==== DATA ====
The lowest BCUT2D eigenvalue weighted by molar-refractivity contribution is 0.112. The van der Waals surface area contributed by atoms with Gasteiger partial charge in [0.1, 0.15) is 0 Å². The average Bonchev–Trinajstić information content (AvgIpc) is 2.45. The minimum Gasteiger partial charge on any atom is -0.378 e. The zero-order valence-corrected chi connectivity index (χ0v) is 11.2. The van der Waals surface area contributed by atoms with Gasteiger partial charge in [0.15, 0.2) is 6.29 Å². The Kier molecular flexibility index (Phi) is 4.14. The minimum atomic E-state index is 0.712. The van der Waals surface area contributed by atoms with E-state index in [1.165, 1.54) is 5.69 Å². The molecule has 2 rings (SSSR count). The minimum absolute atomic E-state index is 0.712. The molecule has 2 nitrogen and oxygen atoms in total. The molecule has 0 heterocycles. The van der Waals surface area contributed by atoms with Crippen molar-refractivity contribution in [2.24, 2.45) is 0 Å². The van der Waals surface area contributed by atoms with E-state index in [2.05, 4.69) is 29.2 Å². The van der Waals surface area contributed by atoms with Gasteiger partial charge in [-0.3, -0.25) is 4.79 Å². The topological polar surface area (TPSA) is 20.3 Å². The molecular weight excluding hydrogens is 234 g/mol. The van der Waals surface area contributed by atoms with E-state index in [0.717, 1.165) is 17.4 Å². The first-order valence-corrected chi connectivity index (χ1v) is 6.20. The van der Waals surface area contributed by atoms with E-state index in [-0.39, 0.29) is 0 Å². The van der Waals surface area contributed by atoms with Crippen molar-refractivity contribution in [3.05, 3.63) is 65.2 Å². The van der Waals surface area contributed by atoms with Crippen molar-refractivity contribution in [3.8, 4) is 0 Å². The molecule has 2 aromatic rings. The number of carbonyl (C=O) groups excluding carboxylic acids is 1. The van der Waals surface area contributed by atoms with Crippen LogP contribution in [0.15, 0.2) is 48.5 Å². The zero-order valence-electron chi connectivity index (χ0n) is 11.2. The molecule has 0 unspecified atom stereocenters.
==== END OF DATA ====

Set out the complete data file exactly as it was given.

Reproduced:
The lowest BCUT2D eigenvalue weighted by molar-refractivity contribution is 0.112. The van der Waals surface area contributed by atoms with Gasteiger partial charge in [0.1, 0.15) is 0 Å². The average Bonchev–Trinajstić information content (AvgIpc) is 2.45. The minimum Gasteiger partial charge on any atom is -0.378 e. The zero-order valence-corrected chi connectivity index (χ0v) is 11.2. The van der Waals surface area contributed by atoms with Gasteiger partial charge in [0.15, 0.2) is 6.29 Å². The Kier molecular flexibility index (Phi) is 4.14. The minimum atomic E-state index is 0.712. The van der Waals surface area contributed by atoms with E-state index in [1.165, 1.54) is 5.69 Å². The molecule has 2 rings (SSSR count). The minimum absolute atomic E-state index is 0.712. The molecule has 2 nitrogen and oxygen atoms in total. The molecule has 0 heterocycles. The van der Waals surface area contributed by atoms with Crippen molar-refractivity contribution in [2.24, 2.45) is 0 Å². The van der Waals surface area contributed by atoms with E-state index in [2.05, 4.69) is 29.2 Å². The van der Waals surface area contributed by atoms with Gasteiger partial charge in [-0.3, -0.25) is 4.79 Å². The topological polar surface area (TPSA) is 20.3 Å². The molecular weight excluding hydrogens is 234 g/mol. The van der Waals surface area contributed by atoms with E-state index in [0.717, 1.165) is 17.4 Å². The first-order valence-corrected chi connectivity index (χ1v) is 6.20. The van der Waals surface area contributed by atoms with E-state index in [-0.39, 0.29) is 0 Å². The van der Waals surface area contributed by atoms with Crippen molar-refractivity contribution in [3.05, 3.63) is 65.2 Å². The van der Waals surface area contributed by atoms with Crippen molar-refractivity contribution in [3.8, 4) is 0 Å². The molecule has 2 aromatic rings. The number of carbonyl (C=O) groups excluding carboxylic acids is 1. The van der Waals surface area contributed by atoms with Crippen LogP contribution in [0.15, 0.2) is 48.5 Å². The zero-order valence-electron chi connectivity index (χ0n) is 11.2. The molecule has 0 unspecified atom stereocenters.